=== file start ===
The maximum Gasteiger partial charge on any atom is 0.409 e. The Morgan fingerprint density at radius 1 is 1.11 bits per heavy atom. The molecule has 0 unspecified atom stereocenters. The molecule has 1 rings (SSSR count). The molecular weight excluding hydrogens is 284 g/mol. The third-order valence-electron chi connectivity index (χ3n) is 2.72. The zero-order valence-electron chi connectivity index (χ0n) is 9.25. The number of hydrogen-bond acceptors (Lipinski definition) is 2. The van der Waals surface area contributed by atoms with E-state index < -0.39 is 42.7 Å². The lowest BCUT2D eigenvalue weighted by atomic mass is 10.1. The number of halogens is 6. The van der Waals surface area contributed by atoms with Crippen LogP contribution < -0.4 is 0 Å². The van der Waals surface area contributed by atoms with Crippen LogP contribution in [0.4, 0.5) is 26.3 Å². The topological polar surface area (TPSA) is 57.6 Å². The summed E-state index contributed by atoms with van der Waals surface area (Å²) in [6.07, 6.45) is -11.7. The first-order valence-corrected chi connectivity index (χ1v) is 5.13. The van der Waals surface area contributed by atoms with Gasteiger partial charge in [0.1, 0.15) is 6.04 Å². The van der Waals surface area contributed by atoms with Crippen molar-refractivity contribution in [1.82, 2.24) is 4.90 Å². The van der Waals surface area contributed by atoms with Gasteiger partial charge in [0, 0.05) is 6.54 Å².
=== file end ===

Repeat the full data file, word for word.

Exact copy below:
The maximum Gasteiger partial charge on any atom is 0.409 e. The Morgan fingerprint density at radius 1 is 1.11 bits per heavy atom. The molecule has 0 unspecified atom stereocenters. The molecule has 1 rings (SSSR count). The molecular weight excluding hydrogens is 284 g/mol. The third-order valence-electron chi connectivity index (χ3n) is 2.72. The zero-order valence-electron chi connectivity index (χ0n) is 9.25. The number of hydrogen-bond acceptors (Lipinski definition) is 2. The van der Waals surface area contributed by atoms with E-state index < -0.39 is 42.7 Å². The lowest BCUT2D eigenvalue weighted by atomic mass is 10.1. The number of halogens is 6. The van der Waals surface area contributed by atoms with Crippen LogP contribution < -0.4 is 0 Å². The van der Waals surface area contributed by atoms with Crippen LogP contribution in [0.4, 0.5) is 26.3 Å². The topological polar surface area (TPSA) is 57.6 Å². The summed E-state index contributed by atoms with van der Waals surface area (Å²) in [6.07, 6.45) is -11.7. The first-order valence-corrected chi connectivity index (χ1v) is 5.13. The van der Waals surface area contributed by atoms with Gasteiger partial charge in [0.1, 0.15) is 6.04 Å². The van der Waals surface area contributed by atoms with Crippen molar-refractivity contribution in [1.82, 2.24) is 4.90 Å². The van der Waals surface area contributed by atoms with Gasteiger partial charge in [0, 0.05) is 6.54 Å².